He committed no sin, neither was deceit found in his mouth (1 Peter 2:22).
The New Testament insists that Jesus was entirely free from sin (John 8:46; 2 Cor. 5:21; Heb. 4:15; 7:26; 1 Pet. 2:22; 1 John 3:5). This means not only that he never disobeyed his Father but that he loved God’s law and found wholehearted joy in keeping it. In fallen human beings, there is always some reluctance to obey God, and sometimes resentment amounting to hatred at the claims he makes on us (Rom. 8:7). But Jesus’ moral nature was unfallen, as was Adam’s prior to his sin, and in Jesus there was no prior inclination away from God for Satan to play on, as there is in us. Jesus loved his Father and his Father’s will with all his heart, mind, soul, and strength.
Hebrews 4:15 says that Jesus was “tempted in every way, just as we are,” though without sinning. This means that every type of temptation that we face—temptations to wrongfully indulge natural desires of body and mind, to evade moral and spiritual issues, to cut moral corners and take easy ways out, to be less than fully loving and sympathetic and creatively kind to others, to become self-protective and self-pitying, and so on—came upon him, but he yielded to none of them. Overwhelming opposition did not overwhelm him, and through the agony of Gethsemane and the cross he fought temptation and resisted sin to the point where his blood was shed. Christians must learn from him to do likewise (Heb. 12:3-13; Luke 14:25-33).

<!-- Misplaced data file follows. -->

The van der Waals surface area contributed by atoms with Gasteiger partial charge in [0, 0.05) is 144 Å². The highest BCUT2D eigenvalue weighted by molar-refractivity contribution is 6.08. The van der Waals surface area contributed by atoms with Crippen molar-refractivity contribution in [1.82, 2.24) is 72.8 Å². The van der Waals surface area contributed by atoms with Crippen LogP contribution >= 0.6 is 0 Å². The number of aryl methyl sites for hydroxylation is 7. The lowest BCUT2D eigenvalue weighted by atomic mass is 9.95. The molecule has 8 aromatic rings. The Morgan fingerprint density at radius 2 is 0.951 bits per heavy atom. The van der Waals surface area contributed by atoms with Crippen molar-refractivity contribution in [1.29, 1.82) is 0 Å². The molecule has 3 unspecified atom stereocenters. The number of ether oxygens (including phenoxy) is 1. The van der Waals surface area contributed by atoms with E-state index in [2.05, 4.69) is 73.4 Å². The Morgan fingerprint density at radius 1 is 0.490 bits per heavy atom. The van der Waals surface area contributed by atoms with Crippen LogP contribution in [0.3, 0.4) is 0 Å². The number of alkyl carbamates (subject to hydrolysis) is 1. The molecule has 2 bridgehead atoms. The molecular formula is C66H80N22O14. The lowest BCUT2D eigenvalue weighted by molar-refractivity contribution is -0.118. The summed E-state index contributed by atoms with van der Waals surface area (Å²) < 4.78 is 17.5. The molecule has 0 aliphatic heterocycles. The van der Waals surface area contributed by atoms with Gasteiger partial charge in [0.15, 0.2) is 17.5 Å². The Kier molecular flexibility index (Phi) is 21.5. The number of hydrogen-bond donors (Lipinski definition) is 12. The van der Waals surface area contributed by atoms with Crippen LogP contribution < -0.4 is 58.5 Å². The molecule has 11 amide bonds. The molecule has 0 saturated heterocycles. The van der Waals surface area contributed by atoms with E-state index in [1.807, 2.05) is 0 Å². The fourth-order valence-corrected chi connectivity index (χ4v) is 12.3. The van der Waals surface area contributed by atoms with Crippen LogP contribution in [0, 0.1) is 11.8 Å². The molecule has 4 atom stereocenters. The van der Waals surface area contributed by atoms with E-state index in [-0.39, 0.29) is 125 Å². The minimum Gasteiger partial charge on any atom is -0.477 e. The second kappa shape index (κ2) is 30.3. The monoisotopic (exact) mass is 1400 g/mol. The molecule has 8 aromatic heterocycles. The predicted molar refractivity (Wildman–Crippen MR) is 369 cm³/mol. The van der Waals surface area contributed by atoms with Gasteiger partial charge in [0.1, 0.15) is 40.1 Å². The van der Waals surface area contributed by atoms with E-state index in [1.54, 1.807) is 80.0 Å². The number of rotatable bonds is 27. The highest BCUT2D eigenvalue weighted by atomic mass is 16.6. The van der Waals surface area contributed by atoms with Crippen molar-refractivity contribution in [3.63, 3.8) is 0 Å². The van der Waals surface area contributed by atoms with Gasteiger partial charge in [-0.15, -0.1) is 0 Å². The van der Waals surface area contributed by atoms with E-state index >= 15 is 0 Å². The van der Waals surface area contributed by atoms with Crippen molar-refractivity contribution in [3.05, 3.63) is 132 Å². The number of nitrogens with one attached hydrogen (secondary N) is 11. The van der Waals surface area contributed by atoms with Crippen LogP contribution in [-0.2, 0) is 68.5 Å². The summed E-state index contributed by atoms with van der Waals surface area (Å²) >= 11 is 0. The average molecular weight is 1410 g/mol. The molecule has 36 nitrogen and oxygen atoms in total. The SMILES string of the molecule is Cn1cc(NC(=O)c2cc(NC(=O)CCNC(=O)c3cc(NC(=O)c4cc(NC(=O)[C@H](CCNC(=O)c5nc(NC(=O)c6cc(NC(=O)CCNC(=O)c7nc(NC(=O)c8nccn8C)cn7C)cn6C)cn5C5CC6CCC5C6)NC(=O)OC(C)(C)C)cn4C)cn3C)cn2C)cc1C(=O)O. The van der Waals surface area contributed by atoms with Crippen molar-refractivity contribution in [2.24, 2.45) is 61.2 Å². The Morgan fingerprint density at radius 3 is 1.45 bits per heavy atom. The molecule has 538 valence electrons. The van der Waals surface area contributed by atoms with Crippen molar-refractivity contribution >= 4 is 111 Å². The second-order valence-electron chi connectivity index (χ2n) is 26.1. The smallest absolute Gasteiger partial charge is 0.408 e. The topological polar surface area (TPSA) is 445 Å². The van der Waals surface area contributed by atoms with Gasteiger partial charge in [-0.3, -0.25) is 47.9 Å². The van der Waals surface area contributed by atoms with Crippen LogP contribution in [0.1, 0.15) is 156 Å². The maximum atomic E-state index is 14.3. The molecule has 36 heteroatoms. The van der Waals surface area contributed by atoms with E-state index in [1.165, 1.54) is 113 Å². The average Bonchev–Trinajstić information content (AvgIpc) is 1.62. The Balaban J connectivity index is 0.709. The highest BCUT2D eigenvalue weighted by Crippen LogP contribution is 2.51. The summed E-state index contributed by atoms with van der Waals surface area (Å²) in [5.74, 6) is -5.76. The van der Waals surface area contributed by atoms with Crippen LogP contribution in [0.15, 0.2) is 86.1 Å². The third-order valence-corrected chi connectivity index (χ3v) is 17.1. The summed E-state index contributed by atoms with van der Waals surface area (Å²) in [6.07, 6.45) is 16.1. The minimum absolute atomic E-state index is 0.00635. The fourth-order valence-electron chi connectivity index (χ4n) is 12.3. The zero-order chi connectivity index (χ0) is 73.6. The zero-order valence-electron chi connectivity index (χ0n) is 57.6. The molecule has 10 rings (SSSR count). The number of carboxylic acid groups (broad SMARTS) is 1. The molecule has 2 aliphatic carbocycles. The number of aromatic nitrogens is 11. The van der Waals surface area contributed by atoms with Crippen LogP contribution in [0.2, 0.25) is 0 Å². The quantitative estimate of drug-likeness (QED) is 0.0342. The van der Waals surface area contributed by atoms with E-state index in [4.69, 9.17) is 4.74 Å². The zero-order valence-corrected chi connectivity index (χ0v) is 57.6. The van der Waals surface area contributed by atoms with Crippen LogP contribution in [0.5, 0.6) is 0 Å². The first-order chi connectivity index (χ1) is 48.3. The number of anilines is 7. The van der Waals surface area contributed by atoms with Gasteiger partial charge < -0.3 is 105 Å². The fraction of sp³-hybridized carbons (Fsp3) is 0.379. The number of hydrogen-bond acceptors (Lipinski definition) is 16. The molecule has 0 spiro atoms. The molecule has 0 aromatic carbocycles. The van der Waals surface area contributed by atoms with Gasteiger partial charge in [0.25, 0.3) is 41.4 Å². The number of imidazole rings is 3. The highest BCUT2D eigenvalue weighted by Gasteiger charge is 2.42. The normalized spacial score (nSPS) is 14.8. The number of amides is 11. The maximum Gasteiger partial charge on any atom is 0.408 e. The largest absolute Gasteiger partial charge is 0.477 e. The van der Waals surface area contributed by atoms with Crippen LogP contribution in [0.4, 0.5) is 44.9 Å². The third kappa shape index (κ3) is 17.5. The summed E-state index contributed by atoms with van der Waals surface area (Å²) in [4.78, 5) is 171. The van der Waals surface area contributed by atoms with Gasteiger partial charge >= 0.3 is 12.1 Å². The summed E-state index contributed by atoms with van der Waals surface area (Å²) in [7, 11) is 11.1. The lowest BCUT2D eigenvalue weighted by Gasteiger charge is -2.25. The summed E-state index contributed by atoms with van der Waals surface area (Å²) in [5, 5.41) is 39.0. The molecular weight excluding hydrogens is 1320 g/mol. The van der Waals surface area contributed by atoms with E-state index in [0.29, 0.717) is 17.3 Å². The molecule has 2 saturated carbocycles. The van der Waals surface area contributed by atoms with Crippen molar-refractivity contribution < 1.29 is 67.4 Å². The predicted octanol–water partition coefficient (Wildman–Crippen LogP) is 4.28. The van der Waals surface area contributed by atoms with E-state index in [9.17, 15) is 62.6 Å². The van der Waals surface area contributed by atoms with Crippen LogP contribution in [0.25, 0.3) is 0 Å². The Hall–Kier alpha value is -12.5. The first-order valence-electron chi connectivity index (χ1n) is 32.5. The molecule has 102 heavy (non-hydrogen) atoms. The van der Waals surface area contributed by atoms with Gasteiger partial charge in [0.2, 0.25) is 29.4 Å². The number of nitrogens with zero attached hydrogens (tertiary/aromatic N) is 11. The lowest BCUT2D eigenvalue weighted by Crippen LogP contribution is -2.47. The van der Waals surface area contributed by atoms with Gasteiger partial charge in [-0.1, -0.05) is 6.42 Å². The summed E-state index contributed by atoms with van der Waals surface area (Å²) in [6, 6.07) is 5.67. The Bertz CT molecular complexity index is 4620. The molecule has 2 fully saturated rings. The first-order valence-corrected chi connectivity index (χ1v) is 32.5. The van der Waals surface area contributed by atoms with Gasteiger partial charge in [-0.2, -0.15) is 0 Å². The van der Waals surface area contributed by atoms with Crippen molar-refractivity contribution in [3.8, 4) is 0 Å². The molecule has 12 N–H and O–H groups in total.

Jesus’ sinlessness was necessary for our salvation. Had he not been “a lamb without blemish or defect” his blood would not have been “precious” (1 Pet. 1:19). He would have needed a savior himself, and his death would not have redeemed us. His active obedience (perfect lifelong conformity to God’s law for mankind, and to his revealed will for the Messiah) qualified Jesus to become our Savior by dying for us on the cross. Jesus’ passive obedience (enduring the penalty of God’s broken law as our sinless substitute) crowned his active obedience to secure the pardon and acceptance of those who put their faith in him (Rom. 5:18-19; 2 Cor. 5:18-21; Phil. 2:8; Heb. 10:5-10).
Adapted from Concise Theology: A Guide to Historic Christian Beliefs by J.I. Packer